CS&P Architects share latest renderings at public information session

The West Parry Sound Recreation and Cultural Centre (WSPRCC) information session held December 12 at the Stockey Centre was well attended by several members of the community interested in the project’s progress.

CS&P Architects displayed updated renderings for comment and questions at the event. Representatives from Ball Construction, Gordon + Gordon Group, the YMCA, the WPSRCC Board, Steering Committee, and Fundraising Team were also in attendance.

Review the renderings here.

3 Comments

  1. Robin Plumb

    Why are all of the comments being removed from this forum? There were many concerns voiced about the suitability of the design to support swim meets. What happened to those? There were other comments asking about affordability, tax increases, membership rates, including concerns I have identified based on a few hundred hours researching comparable facilities and input and concerns from area experts with decades of relevant experience building and operating these types of facilities. Generally it seems that the actual cost of building and running this are massively understated and that the area residents have not been given a complete and accurate accounting. The Committee should not be trying to suppress valid and pertinent concerns. Luckily I save my comment and am posting again below:

    The most recent construction cost estimate from the project manager was $36.8MM, which was classified as a “Class C” estimate, meaning it could be 50% higher ($54MM).
    One of the Board’s Steering Committee members put the annual operating deficit at $700K prior to going to a six-lane pool which adds another $150K per year by their own estimate and a recent consulting study put the annual reserve fund requirement at $640K per year. The Board agreed in 2022 to pay the Town of PS $250K per year for administrative services. The Board agreement requires another $350K per year to fund additions to the site.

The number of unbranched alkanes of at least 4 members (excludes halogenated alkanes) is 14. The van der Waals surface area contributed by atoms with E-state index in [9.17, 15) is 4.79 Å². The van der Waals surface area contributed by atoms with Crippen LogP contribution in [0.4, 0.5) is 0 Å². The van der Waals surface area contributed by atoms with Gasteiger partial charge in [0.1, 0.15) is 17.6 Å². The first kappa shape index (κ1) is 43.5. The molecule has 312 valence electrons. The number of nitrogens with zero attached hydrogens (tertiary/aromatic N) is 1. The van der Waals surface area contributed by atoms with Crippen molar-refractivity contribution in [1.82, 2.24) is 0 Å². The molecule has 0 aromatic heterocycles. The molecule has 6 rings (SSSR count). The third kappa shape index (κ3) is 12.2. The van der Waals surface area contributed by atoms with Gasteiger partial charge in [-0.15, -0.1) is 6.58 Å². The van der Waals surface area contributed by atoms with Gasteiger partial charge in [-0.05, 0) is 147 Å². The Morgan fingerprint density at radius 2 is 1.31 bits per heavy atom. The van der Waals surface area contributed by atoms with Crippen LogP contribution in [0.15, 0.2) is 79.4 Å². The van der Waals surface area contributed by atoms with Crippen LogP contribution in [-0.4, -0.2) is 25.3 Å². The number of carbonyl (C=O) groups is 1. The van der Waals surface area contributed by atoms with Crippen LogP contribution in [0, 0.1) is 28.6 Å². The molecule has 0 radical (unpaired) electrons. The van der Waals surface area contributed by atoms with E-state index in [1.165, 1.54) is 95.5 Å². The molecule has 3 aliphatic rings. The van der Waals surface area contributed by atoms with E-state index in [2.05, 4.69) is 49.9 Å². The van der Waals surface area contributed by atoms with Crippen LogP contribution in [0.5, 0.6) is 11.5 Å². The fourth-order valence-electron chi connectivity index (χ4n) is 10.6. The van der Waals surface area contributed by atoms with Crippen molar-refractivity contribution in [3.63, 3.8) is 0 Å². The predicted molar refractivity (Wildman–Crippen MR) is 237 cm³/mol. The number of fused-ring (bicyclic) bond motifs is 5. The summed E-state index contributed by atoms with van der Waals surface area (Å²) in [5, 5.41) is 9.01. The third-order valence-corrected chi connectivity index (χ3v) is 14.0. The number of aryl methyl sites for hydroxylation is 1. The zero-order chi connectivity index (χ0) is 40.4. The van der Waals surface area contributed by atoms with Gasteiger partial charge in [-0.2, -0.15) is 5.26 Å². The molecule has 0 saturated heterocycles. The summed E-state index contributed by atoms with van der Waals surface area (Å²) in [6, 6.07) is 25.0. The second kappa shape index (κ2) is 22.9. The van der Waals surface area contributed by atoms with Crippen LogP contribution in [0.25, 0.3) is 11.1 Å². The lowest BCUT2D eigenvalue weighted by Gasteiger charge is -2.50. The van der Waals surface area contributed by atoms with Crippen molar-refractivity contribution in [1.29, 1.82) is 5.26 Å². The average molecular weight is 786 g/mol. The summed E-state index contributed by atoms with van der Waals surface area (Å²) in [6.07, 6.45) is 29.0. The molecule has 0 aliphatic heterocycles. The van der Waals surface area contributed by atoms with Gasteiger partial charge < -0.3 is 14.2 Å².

Annual financing costs will be at least $900K if the project were to cost $32MM (which the Board now knows is not possible and acknowledged has increased by 35-45%–in the Feb/2023 Board meeting). The likelihood of raising $10MM in donations as promised by Seguin mayor Ann MacDiarmid is very slim especially since they are competing with the new Friendship Centre (which is apparently targeting $20-30MM in donations and is also slated to get underway next year). As at August 31, according to the Board’s financial statement, only $4,500 in net funding had been raised with the majority coming from funds raised over 10 years ago.
    So the total annual funding requirement according to the Board’s own numbers will be at least $3MM. However, their estimates of membership revenues are significantly overstated (as indicated by the consultant, BDO) while operating costs are significantly understated, meaning the operating deficit will likely be another $1MM a year. In addition, any capital costs above $32MM will also need to be funded by debt. So at say $43MM (which could actually be $54MM according to their own project manager), the annual financing costs would be another $1MM. So the minimum most likely annual cost will be about $5MM (requiring the Town of PS to raise taxes by 11% and the other municipalities to raise their taxes by 6-10%).
    So if the area municipalities and their residents consider this to be a good use of 6-11% of their annual tax budget, the Board had better get on top of the very real possibility that the project will become insolvent at some point during construction and most certainly once it opens (if that happens).
    There is presently insufficient funding in place or contractually committed. The funding commitments of the municipalities are limited under the Board agreement to $32MM in capital and $350K per year in operating deficits, and $350K per year for site additions. The Board has known for at least a year now that the capital and operating deficit limits will be exceeded and should have approached the partner municipalities long ago to increase those. If they continue to engage contractors, buy land, and move forward without locking down the additional funding commitments, then the project will become insolvent, leaving us with a partially completed structure.
    McKellar recently passed a resolution to state that it will not agree to increasing those limits and that it wishes to leave the Board. Whitestone refused to accept a cursory study under a side agreement and will withhold its contingent $250K capital donation to the project. There can be no assurance that the other municipalities will fill the gap until they are asked to do so.

    1. viancovich@seguin.ca

      Thanks for sharing your concerns and feedback on the project. No comments have been removed.

      1. Robin Plumb

        Apologies. I found them on other pages. Please remove my comment above, it is apparently redundant. Thanks

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